ArtClash: Local Rockers Amok in the Menil
Left, Justice Jamail; right, Cory Sinclair
On a scorching summer afternoon, Art Attack invited members of the popular local rock band The Manichean to take a tour of the Maurizio Cattelan exhibition at the Menil Collection. We wanted to see what kinds of correlations and contradictions existed between the worlds of narrative rock and contemporary art. Art Attack met lead singer Cory Sinclair, lead guitarist Justice Jamail, and musician and part-time Manichean member Austin Smith, at Menil Park. Slightly buzzed after sharing a few sun-beers, we wandered into the A/C for a gander at the exhibit (which is wonderful, by the way; see it before it closes August 15).
So with that, Art Attack presents the first try in an ongoing attempt to cross lines and wires within the arts community.
In the spirit of contemporary art, we present excerpts of raw quotes (slightly explained):
Cory Sinclair: (As we approach the museum) Turn your cellphones off.
Justice Jamail: (Offers a rhetorical question, as we walk into the first gallery) Are you supposed to figure out how it's supposed to affect you, or does it just affect you?
CS: I don't think you're supposed to walk past that line right there.
Guard: Don't touch!
CS: (Considering Cattelan's "All," a series of nine marble sculptures resembling bodies covered in white sheets) So [Cattelan's] really more like a puppet master. Who does this? He doesn't do this. This is just his idea. What is that?
Austin Smith: See, this is one of those things ... I need ... more explanation, you know? I mean, I could think whatever I want, but it seems more meaningful if I had ... some sort of ... direction. This could literally mean anything. Mexican genocide, border shit. I think it's good, but I don't know what it means.
AS: I have a huge issue with that. (He points at two large pieces of cut felt) Like, "Oh, man, let's go see what's behind my apartment right now." This means nothing to me unless the person who made it was right here explaining it to me. Just because we're talking about it doesn't make it art.
CS: (Considering a Robert Rauschenberg work) I think it looks like a glacier.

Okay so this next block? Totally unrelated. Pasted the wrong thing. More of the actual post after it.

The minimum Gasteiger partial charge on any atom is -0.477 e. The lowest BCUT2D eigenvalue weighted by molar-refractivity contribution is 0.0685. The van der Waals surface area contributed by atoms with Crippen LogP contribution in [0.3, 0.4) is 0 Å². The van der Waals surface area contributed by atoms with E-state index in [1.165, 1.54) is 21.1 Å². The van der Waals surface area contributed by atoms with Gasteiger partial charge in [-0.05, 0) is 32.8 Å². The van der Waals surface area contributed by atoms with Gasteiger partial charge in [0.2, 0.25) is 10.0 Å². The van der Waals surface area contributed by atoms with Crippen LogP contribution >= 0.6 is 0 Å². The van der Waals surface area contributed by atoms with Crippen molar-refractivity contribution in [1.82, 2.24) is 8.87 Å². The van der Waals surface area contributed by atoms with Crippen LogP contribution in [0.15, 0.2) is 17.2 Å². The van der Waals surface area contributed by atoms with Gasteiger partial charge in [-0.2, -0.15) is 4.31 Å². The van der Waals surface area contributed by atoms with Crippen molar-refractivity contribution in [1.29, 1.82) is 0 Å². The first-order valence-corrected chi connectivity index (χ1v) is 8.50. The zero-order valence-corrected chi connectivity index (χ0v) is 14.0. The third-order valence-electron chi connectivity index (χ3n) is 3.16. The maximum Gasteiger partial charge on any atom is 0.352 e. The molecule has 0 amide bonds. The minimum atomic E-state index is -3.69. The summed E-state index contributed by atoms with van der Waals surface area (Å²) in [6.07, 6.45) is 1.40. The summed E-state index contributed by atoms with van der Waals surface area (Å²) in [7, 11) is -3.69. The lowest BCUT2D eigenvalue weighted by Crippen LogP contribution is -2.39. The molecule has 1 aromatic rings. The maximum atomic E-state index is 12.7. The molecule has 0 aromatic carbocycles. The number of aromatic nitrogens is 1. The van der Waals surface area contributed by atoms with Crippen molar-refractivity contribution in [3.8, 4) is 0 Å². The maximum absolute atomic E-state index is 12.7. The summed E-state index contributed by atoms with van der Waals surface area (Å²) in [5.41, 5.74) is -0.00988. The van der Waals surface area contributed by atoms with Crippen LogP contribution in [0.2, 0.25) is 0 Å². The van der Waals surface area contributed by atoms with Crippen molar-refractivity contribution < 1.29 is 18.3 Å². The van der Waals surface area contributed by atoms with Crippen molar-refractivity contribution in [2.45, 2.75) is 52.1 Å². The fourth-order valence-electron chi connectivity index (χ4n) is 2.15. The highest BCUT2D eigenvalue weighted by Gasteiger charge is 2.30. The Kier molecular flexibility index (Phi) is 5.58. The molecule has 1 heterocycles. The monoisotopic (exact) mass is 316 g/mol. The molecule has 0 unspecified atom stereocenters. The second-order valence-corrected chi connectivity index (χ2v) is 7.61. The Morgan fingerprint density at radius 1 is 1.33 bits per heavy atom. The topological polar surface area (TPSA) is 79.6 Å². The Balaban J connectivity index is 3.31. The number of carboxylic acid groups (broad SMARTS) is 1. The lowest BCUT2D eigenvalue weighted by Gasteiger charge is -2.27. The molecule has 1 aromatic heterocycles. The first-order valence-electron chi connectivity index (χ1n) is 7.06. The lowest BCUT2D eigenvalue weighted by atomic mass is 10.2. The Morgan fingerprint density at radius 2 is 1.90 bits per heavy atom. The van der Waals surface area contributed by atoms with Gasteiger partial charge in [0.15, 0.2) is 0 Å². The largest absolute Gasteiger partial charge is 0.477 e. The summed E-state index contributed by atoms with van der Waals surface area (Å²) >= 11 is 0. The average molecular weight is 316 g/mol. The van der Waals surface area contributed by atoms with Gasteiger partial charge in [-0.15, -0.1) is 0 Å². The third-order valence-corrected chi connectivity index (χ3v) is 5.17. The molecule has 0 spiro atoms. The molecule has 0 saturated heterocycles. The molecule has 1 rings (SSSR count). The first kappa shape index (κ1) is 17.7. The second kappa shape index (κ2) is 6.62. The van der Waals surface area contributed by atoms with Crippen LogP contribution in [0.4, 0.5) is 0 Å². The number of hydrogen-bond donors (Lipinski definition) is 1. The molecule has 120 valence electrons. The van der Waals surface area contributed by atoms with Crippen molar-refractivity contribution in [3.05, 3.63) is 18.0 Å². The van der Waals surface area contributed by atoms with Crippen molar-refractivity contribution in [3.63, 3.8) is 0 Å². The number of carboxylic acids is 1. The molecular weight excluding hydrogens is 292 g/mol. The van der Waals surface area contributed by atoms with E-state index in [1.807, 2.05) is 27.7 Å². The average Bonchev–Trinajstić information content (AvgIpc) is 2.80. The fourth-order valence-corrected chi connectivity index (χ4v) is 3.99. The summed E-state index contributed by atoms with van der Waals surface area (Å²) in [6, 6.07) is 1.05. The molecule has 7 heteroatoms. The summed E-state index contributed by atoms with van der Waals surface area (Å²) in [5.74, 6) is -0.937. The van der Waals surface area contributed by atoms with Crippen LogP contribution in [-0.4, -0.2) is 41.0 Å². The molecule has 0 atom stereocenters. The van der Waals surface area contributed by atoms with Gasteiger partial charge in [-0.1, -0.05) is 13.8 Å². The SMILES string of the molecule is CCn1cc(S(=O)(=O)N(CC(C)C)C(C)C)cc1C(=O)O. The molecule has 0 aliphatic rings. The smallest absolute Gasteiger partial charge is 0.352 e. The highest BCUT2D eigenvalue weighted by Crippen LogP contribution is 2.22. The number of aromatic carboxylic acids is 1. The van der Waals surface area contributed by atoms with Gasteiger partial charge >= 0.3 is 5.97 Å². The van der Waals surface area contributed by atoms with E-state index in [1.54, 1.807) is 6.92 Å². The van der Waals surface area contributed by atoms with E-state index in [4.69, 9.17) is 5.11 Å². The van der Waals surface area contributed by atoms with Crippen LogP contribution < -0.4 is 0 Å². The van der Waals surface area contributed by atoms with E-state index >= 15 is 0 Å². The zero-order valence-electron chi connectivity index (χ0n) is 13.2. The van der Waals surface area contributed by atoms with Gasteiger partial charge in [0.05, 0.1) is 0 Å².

AS: It's got kind of a geographic sense.
JJ: (Reads the tag) I think it looks like solvent transfer on a satin pillow.
CS: (Random) This looks like a fog machine.
AS: (Referring to a four-panel painting of solid colors in the Menil foyer) That painting out there I have huge problems with. It was, like, two or three years that it took him to do that. Like, why did it take him that long? Home Depot was closed for two years?
CS: (On Cattelan's taxidermied horse on display) What I like about this is that it's an event. You walk in here and you're part of the storyline. It draws you in. Because in here, we're not just looking at a bunch of Magrittes on a wall; we're looking at a bunch of Magrittes on the wall, and there's a dead fucking horse in the middle of the room. I mean, this was a live horse at sometime.
Guard: Don't touch!
CS: Yes ma'am.
CS: Yeah, but this is [Cattelan's] idea.
JJ: It's his idea, yes, but the finished product involves multiple artists.
CS: It's kind of like what we do with our music.
AS: This is the kind of shocking thing you guys employ in your songs and in your poetry. You shock someone into paying attention.
CS: You have to be blunt.
AS: This is the most interesting thing I've seen so far, and it reminds me so much of what you guys do. There's this aggression that you guys have been able to cultivate. Yeah, this is art to me.
CS: So it's art to you if you're drawn in. Well, I'm flattered that you compared this dead fucking horse to our music.
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